1. What are some commonly used Emergency Managment Acronyms?
AAR/After Action Report
Reporting the results of an exercise and recommendations for improvements in HSEEP format
CIP/Critical Incident Protocol
Critical Incident Protocol - Name of Public-Private Partnership program administered by Michigan State University, School of Criminal Justice
DHS/Department of Homeland Security
Federal agency responsible for disaster preparedness and homeland security.
EMS/Emergency Medical Services
Ambulance and emergency medical care
EOC/Emergency Operations Center
A center that key decision makers assemble to command and control resources to a critical incident
BCP/Business Continuity Plan
Set of documents, instructions, and procedures which enable a business to respond to accidents, disasters, emergencies, and/or threats—without any stoppage or hindrance in its key operations.
EOP/EAG/Emergency Operation Plan/Emergency Action Guidelines
Emergency plans developed by the public sector that contains annex's for first responders i.e. police, fire, ems, public health, etc.
FEMA/Federal Emergency Management Agency
FEMA is a part of the U.S. Dept. of Homeland Security.
HSEEP/Homeland Security Exercise and Evaluation Program
HSEEP is the Dept. of Homeland Security’s national exercise and evaluation program. This program ensures common principles are used for planning, conducting and evaluating disaster exercises.
IAP/Incident Action Plan
A plan developed at the incident command center that details the actions to resolve an incident.
ICS-UCS/Incident Command System/Unified Command System
The use of the incident command system, including the use of unified command.
ICS/Incident Command System
A uniform command structure used during an emergency response whether large or small. Insures common practices are used, especially when more than one agency is responding.
IAP/Incident Action Plan
Under the incident command system, an incident action plan is developed and implemented by the incident commander.
An improvement plan is developed following an exercise to update and improve plans and procedures.
JIC/Joint Information Center
A JIC is where public information officers from various agencies collectively gather and develop a common news release.
JIS/Joint Information System
The JIS is the process followed when a joint information center is established.
NIMS/National Incident Management System
NIMS is a national standard developed by DHS to be used across the country by all responding agencies involved in an emergency, to manage the critical incident.
OJA/Office Justice Assistance
Federal agency that awards grants for disaster response planning.
Used when public agencies such as police, fire and EMS and private businesses form a partnership to work on joint emergency planning.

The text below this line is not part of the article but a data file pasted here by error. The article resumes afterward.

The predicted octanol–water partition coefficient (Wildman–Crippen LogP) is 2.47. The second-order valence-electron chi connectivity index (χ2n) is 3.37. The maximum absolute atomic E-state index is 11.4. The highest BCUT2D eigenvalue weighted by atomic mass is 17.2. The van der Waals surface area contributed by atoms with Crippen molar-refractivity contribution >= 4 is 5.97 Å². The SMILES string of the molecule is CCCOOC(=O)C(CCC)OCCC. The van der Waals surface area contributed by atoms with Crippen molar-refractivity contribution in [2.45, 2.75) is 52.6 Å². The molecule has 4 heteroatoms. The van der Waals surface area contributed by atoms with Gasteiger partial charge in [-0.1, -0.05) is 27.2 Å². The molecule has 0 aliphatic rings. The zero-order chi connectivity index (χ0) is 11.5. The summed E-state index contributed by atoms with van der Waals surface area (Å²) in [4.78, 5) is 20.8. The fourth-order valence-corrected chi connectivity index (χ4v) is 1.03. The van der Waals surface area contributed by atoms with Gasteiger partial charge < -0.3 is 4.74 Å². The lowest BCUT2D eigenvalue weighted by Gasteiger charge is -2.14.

SOP/Standard Operating Procedures
An agency’s normal day to day operating procedures.
Discussion based emergency exercise that tests emergency planning and collaboration among various affected agencies
UCS/Unified Command System
Where leaders of various agencies jointly make decisions about how a critical incident will be handled.
2. If told to evacuate, do you know your three P's?
Pills, Purse, Pets
3. If you need emergency services, can they find you?
House numbers should be posted clearly visible from the street.
4. How much water can wash away a vehicle?
According to the National Wather Service, cars can be swept way in 18-24 inches of moving water.
Turn Around Don't Drown.
5. What is the difference between a watch and a warning?
A watch means severe weather is possible during the next few hours, while a warning means that severe weather has been observed, or is expected soon.
6. How do you shelter in place?
Here is what the CDC recommends:
Act quickly and follow the instructions of your local emergency coordinators such as law enforcement personnel, fire departments, or local elected leaders. Every situation can be different, so local emergency coordinators might have special instructions for you to follow. In general, do the following:
-Go inside as quickly as possible. Bring any outdoor pets indoors.
-If there is time, shut and lock all outside doors and windows. Locking them may pull the door or window tighter and make a better seal against the chemical. Turn off the air conditioner or heater. Turn off all fans, too. Close the fireplace damper and any other place that air can come in from outside.
-Go in the shelter-in-place room and shut the door.
-Turn on the radio. Keep a telephone close at hand, but don’t use it unless there is a serious emergency.
-Sink and toilet drain traps should have water in them (you can use the sink and toilet as you normally would). If it is necessary to drink water, drink stored water, not water from the tap.
-Tape plastic over any windows in the room. Use duct tape around the windows and doors and make an unbroken seal. Use the tape over any vents into the room and seal any electrical outlets or other openings.
-If you are away from your shelter-in-place location when a chemical event occurs, follow the instructions of emergency coordinators to find the nearest shelter. If your children are at school, they will be sheltered there. Unless you are instructed to do so, do not try to get to the school to bring your children home. Transporting them from the school will put them, and you, at increased risk.
-Listen to the radio for an announcement indicating that it is safe to leave the shelter.
-When you leave the shelter, follow instructions from local emergency coordinators to avoid any contaminants outside. After you come out of the shelter, emergency coordinators may have additional instructions on how to make the rest of the building safe again